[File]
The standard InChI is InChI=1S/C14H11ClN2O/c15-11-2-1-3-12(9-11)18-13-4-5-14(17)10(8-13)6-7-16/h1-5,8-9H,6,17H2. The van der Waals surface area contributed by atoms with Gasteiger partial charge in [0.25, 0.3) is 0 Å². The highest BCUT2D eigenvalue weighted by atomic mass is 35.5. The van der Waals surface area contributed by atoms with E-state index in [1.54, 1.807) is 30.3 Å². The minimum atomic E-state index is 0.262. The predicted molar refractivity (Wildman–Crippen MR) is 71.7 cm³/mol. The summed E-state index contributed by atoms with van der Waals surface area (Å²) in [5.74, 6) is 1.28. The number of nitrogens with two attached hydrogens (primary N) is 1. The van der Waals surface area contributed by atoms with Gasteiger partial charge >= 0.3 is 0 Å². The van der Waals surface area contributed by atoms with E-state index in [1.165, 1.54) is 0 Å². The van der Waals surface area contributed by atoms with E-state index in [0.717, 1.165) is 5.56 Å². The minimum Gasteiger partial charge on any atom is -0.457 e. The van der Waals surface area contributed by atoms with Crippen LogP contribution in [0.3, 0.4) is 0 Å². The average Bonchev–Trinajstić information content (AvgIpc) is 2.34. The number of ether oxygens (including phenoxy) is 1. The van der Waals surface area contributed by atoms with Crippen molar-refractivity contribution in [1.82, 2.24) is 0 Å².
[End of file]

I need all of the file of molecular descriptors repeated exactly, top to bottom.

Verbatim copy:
The standard InChI is InChI=1S/C14H11ClN2O/c15-11-2-1-3-12(9-11)18-13-4-5-14(17)10(8-13)6-7-16/h1-5,8-9H,6,17H2. The van der Waals surface area contributed by atoms with Gasteiger partial charge in [0.25, 0.3) is 0 Å². The highest BCUT2D eigenvalue weighted by atomic mass is 35.5. The van der Waals surface area contributed by atoms with E-state index in [1.54, 1.807) is 30.3 Å². The minimum atomic E-state index is 0.262. The predicted molar refractivity (Wildman–Crippen MR) is 71.7 cm³/mol. The summed E-state index contributed by atoms with van der Waals surface area (Å²) in [5.74, 6) is 1.28. The number of nitrogens with two attached hydrogens (primary N) is 1. The van der Waals surface area contributed by atoms with Gasteiger partial charge >= 0.3 is 0 Å². The van der Waals surface area contributed by atoms with E-state index in [1.165, 1.54) is 0 Å². The van der Waals surface area contributed by atoms with E-state index in [0.717, 1.165) is 5.56 Å². The minimum Gasteiger partial charge on any atom is -0.457 e. The van der Waals surface area contributed by atoms with Crippen LogP contribution in [0.3, 0.4) is 0 Å². The average Bonchev–Trinajstić information content (AvgIpc) is 2.34. The number of ether oxygens (including phenoxy) is 1. The van der Waals surface area contributed by atoms with Crippen molar-refractivity contribution in [1.82, 2.24) is 0 Å².